Navigating the Conundrum: In-House Counsels and Confidentiality Clubs in SEPs Licensing

Navigating the Conundrum: In-House Counsels and Confidentiality Clubs in SEPs Licensing

This piece has been authored by Shereen Moza,4th Year Student | Rajiv Gandhi National University of Law, Punjab

Keywords: Standard Essential Patents (SEPs), FRAND, Confidentiality Clubs, Delhi Original Side Rules, 2018, Intellectual Property Division Rules, 2022

  1. Introduction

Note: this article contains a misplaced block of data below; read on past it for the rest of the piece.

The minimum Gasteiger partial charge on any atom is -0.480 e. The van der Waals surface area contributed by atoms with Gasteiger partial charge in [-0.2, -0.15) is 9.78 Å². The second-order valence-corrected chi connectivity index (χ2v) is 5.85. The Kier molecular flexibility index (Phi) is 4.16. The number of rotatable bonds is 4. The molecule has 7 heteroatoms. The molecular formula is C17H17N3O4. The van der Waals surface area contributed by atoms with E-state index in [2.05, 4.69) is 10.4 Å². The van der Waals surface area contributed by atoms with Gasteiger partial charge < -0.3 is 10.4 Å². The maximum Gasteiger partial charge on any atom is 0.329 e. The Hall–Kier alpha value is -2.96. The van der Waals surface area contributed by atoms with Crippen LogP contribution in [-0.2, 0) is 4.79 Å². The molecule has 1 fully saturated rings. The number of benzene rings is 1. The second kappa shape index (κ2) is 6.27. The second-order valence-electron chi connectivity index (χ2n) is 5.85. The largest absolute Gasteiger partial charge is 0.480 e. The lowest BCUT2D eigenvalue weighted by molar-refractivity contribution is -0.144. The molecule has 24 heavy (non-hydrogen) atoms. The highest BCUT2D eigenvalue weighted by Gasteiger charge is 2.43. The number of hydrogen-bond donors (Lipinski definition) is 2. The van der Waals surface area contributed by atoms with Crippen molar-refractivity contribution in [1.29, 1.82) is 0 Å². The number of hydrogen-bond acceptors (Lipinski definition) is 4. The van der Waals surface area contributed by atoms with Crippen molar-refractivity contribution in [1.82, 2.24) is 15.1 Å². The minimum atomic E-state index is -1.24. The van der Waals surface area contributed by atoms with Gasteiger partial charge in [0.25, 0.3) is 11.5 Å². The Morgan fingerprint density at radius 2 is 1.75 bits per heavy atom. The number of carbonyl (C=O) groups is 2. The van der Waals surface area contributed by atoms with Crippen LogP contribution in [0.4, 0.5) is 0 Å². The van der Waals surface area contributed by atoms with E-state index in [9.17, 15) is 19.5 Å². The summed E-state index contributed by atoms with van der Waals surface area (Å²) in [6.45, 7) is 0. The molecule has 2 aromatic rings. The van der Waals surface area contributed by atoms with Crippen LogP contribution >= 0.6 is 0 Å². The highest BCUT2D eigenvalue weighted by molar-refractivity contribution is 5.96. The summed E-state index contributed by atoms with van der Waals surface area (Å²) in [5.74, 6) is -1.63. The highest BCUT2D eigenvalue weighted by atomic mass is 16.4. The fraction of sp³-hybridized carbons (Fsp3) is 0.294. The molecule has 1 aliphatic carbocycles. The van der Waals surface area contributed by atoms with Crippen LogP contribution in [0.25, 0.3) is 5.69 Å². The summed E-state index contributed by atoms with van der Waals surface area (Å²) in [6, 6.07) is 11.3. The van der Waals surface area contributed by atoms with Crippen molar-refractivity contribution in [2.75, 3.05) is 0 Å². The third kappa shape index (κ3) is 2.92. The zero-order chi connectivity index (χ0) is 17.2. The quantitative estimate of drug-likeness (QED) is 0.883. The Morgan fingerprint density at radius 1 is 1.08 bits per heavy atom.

Fair, Reasonable, and Non-Discriminatory (FRAND) rate in licencing is a crucial tenet in the complicated world of patents and technological standards. FRAND rate licencing of Standard Essential Patents promotes innovation and competition in the technological sector, by ensuring that crucial patented inventions are made accessible to all on a price that can be afforded by them. However, in order to protect this sensitive commercial information, the process of negotiating Standard Essential Patents (SEPs) licencing agreements at FRAND rates frequently necessitates a high level of discretion, giving rise to “Confidentiality Clubs. In the simplest terms, a Confidentiality Club is a famous mechanism in patent litigation, to share confidential commercial information between parties. It usually includes the advocates and external experts as members and the shared information is strictly accessible by them only.